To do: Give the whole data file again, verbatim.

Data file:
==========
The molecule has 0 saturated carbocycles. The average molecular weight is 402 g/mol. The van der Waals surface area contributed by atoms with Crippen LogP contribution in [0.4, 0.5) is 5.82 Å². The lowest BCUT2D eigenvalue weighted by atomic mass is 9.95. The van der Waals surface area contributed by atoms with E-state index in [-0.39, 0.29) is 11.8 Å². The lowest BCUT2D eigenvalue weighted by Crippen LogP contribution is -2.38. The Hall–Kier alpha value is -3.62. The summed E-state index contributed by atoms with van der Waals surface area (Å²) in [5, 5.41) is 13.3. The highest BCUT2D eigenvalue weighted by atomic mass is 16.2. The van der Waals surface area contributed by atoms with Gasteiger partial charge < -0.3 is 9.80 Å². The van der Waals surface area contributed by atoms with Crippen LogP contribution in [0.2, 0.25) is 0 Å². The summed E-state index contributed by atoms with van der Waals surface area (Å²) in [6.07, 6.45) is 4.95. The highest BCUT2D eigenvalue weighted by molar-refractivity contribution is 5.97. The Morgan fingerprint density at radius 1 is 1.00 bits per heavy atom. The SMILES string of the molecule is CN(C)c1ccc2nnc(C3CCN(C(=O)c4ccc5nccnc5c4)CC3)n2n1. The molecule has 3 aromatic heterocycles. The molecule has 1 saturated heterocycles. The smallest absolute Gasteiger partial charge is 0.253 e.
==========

The molecule has 0 saturated carbocycles. The average molecular weight is 402 g/mol. The van der Waals surface area contributed by atoms with Crippen LogP contribution in [0.4, 0.5) is 5.82 Å². The lowest BCUT2D eigenvalue weighted by atomic mass is 9.95. The van der Waals surface area contributed by atoms with E-state index in [-0.39, 0.29) is 11.8 Å². The lowest BCUT2D eigenvalue weighted by Crippen LogP contribution is -2.38. The Hall–Kier alpha value is -3.62. The summed E-state index contributed by atoms with van der Waals surface area (Å²) in [5, 5.41) is 13.3. The highest BCUT2D eigenvalue weighted by atomic mass is 16.2. The van der Waals surface area contributed by atoms with Gasteiger partial charge < -0.3 is 9.80 Å². The van der Waals surface area contributed by atoms with Crippen LogP contribution in [0.2, 0.25) is 0 Å². The summed E-state index contributed by atoms with van der Waals surface area (Å²) in [6.07, 6.45) is 4.95. The highest BCUT2D eigenvalue weighted by molar-refractivity contribution is 5.97. The Morgan fingerprint density at radius 1 is 1.00 bits per heavy atom. The SMILES string of the molecule is CN(C)c1ccc2nnc(C3CCN(C(=O)c4ccc5nccnc5c4)CC3)n2n1. The molecule has 3 aromatic heterocycles. The molecule has 1 saturated heterocycles. The smallest absolute Gasteiger partial charge is 0.253 e.